In the driver’s seat: Student leads push in Shelburne for allowing 16 and 17-year-olds to vote in local elections

  • Max Carr, of Shelburne, at Memorial Hall in Shelburne Falls. Recorder Staff/Matt Burkhartt—Matt Burkhartt

  • Max Carr, of Shelburne, at Memorial Hall in Shelburne Falls. Recorder Staff/Matt Burkhartt—Matt Burkhartt

Recorder Staff
Published: 5/3/2017 11:52:11 PM

SHELBURNE — Teenager Max Carr got home around midnight and his mom asked him a question: How did the town meeting go?

The 18-year-old told his mom it went well — his article calling for giving the vote to young teens passed. She was excited for him. He then went to bed because he had a test the next day.

On a school night, the Mohawk Trail Regional High School senior, who plans to major in computer science at the University of Colorado this fall, may have paved the way for future 16- and 17-year-olds to vote in town elections and participate in town meetings. It would be a first in Massachusetts, his research shows, and Shelburne would be among a small number of communities in the country to give the vote to young teens in local matters.

Carr’s goal is simple: allow students in high school to vote before they go off to college, with the goal of developing early civic habits at the local level. He spoke with the high school’s principal, too, to see if it was possible to have a civics class be part of the overall curriculum.

“If you have a civics class and you could actually go to town meetings and go to it and see it applied in real life, I think students would be more interested,” Carr said.

The high-schooler listens to National Public Radio with his dad, his parents vote in elections, but local politics has never been a major part of his civics diet – similar to his peers.

“Lots of people my age didn’t even know there was a town meeting last night,” Carr said. “No one even told me I had to register to vote. I just had to figure it out.”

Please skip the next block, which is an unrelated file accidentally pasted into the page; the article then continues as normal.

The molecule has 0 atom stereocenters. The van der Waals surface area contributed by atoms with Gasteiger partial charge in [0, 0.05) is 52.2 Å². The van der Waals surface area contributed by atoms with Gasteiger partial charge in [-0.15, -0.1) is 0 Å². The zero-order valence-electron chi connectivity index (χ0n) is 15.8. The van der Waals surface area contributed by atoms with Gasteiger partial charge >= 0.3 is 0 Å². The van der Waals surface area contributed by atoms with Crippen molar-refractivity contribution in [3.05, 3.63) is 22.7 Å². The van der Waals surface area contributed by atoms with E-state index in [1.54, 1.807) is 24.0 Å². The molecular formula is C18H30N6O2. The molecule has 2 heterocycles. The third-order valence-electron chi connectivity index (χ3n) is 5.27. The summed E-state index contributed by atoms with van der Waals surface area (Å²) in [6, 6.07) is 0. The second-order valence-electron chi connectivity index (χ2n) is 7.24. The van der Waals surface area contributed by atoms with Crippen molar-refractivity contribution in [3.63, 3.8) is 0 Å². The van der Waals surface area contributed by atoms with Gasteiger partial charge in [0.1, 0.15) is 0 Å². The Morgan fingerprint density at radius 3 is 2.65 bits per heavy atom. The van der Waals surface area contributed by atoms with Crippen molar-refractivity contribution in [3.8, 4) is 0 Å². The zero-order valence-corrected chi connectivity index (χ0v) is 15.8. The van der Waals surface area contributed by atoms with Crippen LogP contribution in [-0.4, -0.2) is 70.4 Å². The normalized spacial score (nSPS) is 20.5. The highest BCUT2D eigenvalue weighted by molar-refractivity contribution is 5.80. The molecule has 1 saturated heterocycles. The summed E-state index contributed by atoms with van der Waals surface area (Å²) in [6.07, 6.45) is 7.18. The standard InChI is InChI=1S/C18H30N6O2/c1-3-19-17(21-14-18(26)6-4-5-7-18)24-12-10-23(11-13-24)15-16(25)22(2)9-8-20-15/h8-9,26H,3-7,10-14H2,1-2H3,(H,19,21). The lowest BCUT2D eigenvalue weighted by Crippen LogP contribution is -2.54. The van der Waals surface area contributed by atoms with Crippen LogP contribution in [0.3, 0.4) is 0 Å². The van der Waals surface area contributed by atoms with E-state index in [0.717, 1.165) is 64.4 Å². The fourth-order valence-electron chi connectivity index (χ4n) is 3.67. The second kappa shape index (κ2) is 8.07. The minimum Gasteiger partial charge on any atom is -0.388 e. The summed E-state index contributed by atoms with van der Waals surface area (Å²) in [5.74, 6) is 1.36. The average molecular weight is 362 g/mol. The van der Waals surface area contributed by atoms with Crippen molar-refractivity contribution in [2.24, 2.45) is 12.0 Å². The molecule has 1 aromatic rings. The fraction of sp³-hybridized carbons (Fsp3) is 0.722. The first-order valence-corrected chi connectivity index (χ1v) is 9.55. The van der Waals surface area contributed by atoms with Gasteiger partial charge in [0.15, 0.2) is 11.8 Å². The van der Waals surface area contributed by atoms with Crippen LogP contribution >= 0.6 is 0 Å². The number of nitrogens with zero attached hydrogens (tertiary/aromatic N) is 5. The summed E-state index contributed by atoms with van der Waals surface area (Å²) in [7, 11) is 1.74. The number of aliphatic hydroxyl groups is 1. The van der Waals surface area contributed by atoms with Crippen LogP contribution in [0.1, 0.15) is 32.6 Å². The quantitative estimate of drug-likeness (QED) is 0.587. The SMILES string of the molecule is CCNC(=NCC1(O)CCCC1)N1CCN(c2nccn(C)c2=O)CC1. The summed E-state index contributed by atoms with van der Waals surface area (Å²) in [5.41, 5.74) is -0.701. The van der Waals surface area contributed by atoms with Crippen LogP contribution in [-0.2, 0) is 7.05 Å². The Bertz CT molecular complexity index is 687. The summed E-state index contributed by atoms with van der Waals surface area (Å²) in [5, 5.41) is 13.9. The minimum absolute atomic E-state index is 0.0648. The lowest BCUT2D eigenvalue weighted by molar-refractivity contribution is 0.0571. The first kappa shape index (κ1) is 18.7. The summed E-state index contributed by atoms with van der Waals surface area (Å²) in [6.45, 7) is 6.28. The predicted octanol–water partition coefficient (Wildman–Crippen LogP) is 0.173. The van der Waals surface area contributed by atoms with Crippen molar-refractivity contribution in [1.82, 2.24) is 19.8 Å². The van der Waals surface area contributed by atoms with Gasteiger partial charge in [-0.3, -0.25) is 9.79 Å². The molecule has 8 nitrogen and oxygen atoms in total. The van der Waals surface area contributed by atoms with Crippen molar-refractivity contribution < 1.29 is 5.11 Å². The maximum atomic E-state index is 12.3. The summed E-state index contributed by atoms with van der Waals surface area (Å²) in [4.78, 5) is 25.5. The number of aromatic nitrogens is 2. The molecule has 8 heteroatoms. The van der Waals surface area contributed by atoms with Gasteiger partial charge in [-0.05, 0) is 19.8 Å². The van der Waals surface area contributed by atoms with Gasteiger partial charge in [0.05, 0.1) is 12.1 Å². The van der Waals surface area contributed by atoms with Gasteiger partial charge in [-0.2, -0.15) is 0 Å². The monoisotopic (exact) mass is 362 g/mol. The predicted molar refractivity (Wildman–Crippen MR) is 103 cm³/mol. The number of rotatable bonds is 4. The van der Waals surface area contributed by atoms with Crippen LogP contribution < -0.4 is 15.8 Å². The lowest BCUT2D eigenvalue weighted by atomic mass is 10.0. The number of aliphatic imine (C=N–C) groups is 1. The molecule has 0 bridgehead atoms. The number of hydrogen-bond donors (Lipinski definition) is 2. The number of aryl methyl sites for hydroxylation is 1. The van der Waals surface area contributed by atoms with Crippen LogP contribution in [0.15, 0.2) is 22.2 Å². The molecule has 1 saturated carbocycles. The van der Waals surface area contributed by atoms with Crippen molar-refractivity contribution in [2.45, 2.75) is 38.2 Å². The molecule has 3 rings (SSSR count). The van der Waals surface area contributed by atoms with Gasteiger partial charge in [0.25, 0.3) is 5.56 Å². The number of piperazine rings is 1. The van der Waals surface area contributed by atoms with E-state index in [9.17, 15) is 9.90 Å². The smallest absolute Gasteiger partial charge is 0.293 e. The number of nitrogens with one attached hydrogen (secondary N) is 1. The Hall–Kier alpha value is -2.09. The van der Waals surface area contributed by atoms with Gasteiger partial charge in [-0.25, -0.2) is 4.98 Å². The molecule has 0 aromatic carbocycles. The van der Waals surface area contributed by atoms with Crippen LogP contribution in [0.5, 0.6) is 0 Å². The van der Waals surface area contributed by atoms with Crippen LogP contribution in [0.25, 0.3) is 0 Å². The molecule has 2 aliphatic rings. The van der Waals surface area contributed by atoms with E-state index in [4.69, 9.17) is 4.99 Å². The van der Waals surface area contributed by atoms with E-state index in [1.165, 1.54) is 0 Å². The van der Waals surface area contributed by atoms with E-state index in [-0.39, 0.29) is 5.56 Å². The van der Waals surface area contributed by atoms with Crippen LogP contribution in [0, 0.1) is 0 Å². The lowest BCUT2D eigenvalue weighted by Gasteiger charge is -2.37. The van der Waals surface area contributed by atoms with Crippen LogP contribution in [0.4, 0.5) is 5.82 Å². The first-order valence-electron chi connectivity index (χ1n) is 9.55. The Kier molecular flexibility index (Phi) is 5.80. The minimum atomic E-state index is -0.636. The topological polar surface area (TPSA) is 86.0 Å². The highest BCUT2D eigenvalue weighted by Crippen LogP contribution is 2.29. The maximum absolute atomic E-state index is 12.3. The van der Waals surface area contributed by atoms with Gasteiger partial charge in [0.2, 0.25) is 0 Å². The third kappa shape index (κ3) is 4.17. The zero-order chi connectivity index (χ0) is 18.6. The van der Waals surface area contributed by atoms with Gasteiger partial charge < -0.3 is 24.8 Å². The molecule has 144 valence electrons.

It was the first time he had ever been to the annual town meeting. He sat through about four hours of discussion before his warrant item came up. Sitting toward the back of the auditorium in Memorial Hall, in a room mostly filled with gray-haired voters, Carr had to fight his nerves in arguing for his article.

“I was practicing the ‘Madame moderator I so move...’ so many times in my head,” Carr said. “I was almost dreading it. I was hoping they would vote ‘no’ to the previous articles so they could tally a vote and delay mine longer.”

When the teenager’s article came up, he stood up, and with his voice fighting not to crack, from the back of the auditorium he projected his motion. Then he maneuvered around the remaining audience members in his row and walked to a microphone in the front, with a stack of papers in his hand.

“Honestly it was way easier than I expected to get it passed,” said Carr, who has been an active participant in his model United Nations team. “I prepared so many counter arguments.”

Instead he faced a slightly shocked and mostly sympathetic crowd who heard what he had to say. He first noted the lack of young faces in the audience and then urged the residents to pass this motion so that they could help build stronger political efficacy among its youngest constituents.

“I looked out and there weren’t that many people there,” Carr said. “They looked really tired and just wanted to go home, so I didn’t feel that bad.”

The measure passed, and it will now be in the hands of the Legislature, which would have to approve for it to take effect. It will potentially go back to the town and Shelburne residents will be able to vote in an election on the right to let this age group vote.

There is precedent for this to succeed. In the two suburbs of Washington, D.C., Takoma Park and Hyattsville, the same age group can vote in local elections.

Carr had followed the lead of his friend Aaron Nelson of Ashfield, who’s now a freshman at George Washington University in Washington, D.C. Nelson set up a petition in Ashfield for the town to vote on allowing 16 and 17-year-olds to participate in the local elections. They would not be able to run for office at that age, however. The measure will be voted on at the Ashfield annual town meeting Saturday at 10 a.m.

Early start in politics

Ever since backing candidate Bernie Sanders in the presidential election, Carr has found his way into the political scene. He went to rallies for the Democratic candidate, headed to Boston with friends for the Women’s March and bought a bus ticket to D.C. to head to a protest by himself.

“I guess I am involved in a lot of things,” Carr said the day after his article passed. “I don’t see myself as someone being constantly active. I think there’s a lot more that I could do.”

You can reach
Joshua Solomon at:

413-772-0261, ext. 264


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